Bring developers and designers together with Framer X Playground

Disconnects between design and development can bring production to a grinding halt. Low-code dev platform Framer things it has the answer in its new Playground platform.

What's the difference between low-code and no-code platforms? At the 2018 MIT CIO Symposium, Quick Base's Jay Jamison explained how no-code platforms can aid digital transformation projects.

Framer, makers of the low-code development platform Framer X, have announced a new tool to help designers and developers meet in the middle: Framer X Playground.

Playground is "the first creative coding environment built specifically with designers in mind," said Koen Bok, co-founder and CEO of Framer.

Playground was designed with the idea of helping designers become more familiar with code, and adds in-line code examples to its visual interface, live previews of changes, and code feedback.

Making it easier for devs and design to create a cohesive product

One need not look far to discover a common problem inherent to web and product development: Tension between designers and developers. TechRepublic has been writing about the issue for over a decade, and in that time not much has changed.

Low-code development tools developed in recent years have made the disconnect easier to deal with, as they allow designers and developers to work more closely on a project by giving designers a less code-heavy interface that they can better understand. What Framer hopes it can do is further bridge that gap by building an all-in-one development tool with both a code backend and a designer-focused low code environment.

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Framer X itself is a low-code tool with a plethora of design elements that can be automatically added to projects. It features things like multi-platform UI kits, live maps, media players, layout tools, and other elements that can all be imported into projects and tweaked to meet individual needs.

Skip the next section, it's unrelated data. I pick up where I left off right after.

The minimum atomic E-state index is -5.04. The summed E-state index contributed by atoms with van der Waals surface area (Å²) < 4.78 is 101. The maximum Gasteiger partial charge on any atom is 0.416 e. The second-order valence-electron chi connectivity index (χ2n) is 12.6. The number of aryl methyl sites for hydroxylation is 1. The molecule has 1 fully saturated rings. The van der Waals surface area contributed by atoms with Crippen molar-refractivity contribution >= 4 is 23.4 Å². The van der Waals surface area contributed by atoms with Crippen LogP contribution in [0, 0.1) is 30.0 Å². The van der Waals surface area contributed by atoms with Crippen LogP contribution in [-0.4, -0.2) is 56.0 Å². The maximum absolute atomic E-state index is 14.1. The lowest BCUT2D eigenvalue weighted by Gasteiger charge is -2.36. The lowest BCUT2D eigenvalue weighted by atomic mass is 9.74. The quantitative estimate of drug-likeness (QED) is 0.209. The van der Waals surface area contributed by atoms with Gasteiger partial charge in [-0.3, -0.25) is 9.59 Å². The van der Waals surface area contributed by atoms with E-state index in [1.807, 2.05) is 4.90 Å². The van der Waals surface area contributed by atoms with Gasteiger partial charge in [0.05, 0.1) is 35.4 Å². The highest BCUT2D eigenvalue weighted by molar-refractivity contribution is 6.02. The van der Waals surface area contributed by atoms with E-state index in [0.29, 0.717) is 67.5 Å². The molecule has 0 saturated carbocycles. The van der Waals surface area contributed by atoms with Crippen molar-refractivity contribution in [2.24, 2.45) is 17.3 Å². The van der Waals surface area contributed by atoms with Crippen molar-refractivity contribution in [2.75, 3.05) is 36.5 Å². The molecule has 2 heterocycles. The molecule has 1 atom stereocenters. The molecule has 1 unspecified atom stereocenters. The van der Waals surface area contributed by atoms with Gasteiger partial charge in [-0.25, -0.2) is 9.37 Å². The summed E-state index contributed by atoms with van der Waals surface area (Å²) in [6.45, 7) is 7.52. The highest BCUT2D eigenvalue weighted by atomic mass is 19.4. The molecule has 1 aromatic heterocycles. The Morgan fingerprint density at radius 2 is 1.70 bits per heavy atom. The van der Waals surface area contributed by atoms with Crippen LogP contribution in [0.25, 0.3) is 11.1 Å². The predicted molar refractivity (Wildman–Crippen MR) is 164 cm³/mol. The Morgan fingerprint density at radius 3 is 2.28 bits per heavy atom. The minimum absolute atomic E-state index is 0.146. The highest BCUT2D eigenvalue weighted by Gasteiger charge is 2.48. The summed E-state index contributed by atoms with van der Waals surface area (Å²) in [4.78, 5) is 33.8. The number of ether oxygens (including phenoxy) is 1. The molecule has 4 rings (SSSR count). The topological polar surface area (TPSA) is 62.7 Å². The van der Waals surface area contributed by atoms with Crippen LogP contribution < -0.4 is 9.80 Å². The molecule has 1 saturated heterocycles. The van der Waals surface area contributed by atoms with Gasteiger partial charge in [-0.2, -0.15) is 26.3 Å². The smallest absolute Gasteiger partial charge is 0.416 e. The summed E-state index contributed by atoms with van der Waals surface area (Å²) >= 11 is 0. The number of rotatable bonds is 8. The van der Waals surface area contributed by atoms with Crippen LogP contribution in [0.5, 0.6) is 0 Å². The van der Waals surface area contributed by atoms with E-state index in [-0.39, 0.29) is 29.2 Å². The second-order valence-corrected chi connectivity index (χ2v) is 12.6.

One of the key components of Framer X is its built-in store of actual production components, which developers can add for designers to manipulate however they see fit. By keeping the store stocked with production components developers and designers aren't disconnected: They're working with the same tools, one via code and the other visually.

Playground is a supplement to Framer X that Framer believes makes it even better at helping "product teams around the world understand how to collaborate in new ways, to shorten and refine their product's lifecycle," Framer's Addison Schultz said.

Schultz said that Playground is adding three major elements that change how designers will interact with it:

  • The Framer library is being made open source, which makes frames and stacks easier to implement,
  • Playground is adding a massive collection of documents to help explain developer elements to designers,
  • There's also a new library of React-compatible animations that are just as production ready as other library elements.

Framer X Playground is built on JavaScript ES6 and React, and can also be combined with any other JavaScript framework, so it should be usable for a wide variety of projects. Bad news for those not operating a Mac-based shop: Framer's software is only available for macOS.

For those that use Apple hardware Framer X could be an essential tool in connecting developers and design teams, and Playground can make it even moreso.

If you're interested in trying out Framer X and Playground you can download the latest beta version of Framer X (which includes Playground) and give it a try.

If you decide to stick with Framer X, it will cost you: Individual plans start at $12 USD/month (billed annually), and a group license for five seats is $79 USD/month, also billed annually.

If development/design disconnects have been hampering your release cycle that price may very well be worth it, or at least worth giving the beta a try to see if it would suit your needs.

For more on low-code development, learn about the benefits low-code platforms can bring to businesses, why 100+ universities adopting low-code curriculum to fill enterprise gaps, how to stop low-code platforms from becoming an IT nightmare, and how to choose a low code platform: 3 tips.

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